Did you know ongoing stress can lead to excessive inflammation in the body? Since sleep apnea has now been connected to inflammation, the stress and anxiety may aggravate your symptoms.
Finally, if you’re feeling depressed, it can also worsen your sleep. And, unfortunately, people with sleep apnea have been found to be more at risk for depression.
So, you can see how things going on in the mind can make it harder to sleep, aggravate your sleep apnea, and add to the misery.
This is where sleep counseling for sleep apnea can help.
How sleep counseling can help with sleep apnea
The most commonly used type of counseling for insomnia is cognitive behavioral therapy (CBT-i for short). It can be help identify and change thoughts and behaviors that affect sleep.
Too often, people develop bad attitudes, habits, and associations that make it harder to sleep. The support sleep counselors give is individualized to your specific situation
CBT-i can also help with any stress, anxiety, and depression issues you’re dealing with that’s making things worse.
It can help keep you from getting to a downward spiral of poor sleep and more stress, anxiety, and depression.
And if you’re less stressed, it may mean less inflammation in the body which can help keep your sleep apnea symptoms under control.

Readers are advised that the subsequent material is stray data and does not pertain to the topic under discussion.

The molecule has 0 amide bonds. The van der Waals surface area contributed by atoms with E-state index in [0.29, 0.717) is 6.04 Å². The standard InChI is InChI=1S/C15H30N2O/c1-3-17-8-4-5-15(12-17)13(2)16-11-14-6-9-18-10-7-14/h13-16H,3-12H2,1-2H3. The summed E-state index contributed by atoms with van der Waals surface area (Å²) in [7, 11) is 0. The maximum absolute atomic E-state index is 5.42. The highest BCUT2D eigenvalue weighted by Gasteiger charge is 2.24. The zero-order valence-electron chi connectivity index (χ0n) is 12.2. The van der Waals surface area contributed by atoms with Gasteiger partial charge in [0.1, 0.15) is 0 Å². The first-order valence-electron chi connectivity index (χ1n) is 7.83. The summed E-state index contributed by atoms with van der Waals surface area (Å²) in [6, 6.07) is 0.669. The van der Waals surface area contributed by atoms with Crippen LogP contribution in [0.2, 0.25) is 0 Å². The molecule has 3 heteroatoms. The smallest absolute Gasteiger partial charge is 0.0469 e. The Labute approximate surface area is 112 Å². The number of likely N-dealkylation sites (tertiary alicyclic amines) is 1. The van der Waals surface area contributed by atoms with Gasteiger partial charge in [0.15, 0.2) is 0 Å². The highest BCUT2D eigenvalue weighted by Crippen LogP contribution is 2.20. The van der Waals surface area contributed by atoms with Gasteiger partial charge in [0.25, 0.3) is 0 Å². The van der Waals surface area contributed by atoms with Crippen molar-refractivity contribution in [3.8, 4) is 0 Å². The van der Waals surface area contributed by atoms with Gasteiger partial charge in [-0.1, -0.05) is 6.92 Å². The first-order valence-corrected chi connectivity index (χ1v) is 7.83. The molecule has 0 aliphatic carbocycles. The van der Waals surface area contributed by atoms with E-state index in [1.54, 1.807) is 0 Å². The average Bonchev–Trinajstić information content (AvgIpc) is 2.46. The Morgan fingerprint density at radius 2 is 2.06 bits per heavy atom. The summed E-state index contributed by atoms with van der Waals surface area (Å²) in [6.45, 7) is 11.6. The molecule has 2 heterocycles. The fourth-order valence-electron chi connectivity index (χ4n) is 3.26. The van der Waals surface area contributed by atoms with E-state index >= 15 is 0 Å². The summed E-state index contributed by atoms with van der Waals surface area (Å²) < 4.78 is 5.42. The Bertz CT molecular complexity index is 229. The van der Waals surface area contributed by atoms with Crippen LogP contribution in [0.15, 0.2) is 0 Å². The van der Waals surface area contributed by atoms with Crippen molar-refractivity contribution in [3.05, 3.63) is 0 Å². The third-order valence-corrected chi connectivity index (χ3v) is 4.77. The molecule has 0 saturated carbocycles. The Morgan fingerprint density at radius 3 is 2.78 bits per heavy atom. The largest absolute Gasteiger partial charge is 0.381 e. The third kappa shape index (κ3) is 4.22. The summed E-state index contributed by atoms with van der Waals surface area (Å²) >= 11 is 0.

Finally, CBT-i counseling can involve various techniques to help you develop healthier ways of thinking and habits:
Stimulus control – helps you have a more positive response to your bed at night
Sleep restriction – matches the time you spend in bed to how long you sleep
Relaxation training – teaches you how to prepare your mind and body for sleep
Biofeedback – uses sensors to help you recognize and manage the effects of stress and anxiety
Sleep hygiene training – helps you change daily habits that affect sleep
Nonetheless, that’s how sleep counseling can help with sleep apnea and improve your nights.
New research shows sleep counseling can really help with sleep apnea
If you’re curious about the science behind this mind-body approach, the evidence is growing for the usefulness of sleep counseling for sleep apnea patients.
In a recent study involving 145 people with untreated obstructive sleep apnea, patients were enrolled in sleep counseling before starting CPAP.
(CPAP is the most common and effective treatment for sleep apnea.)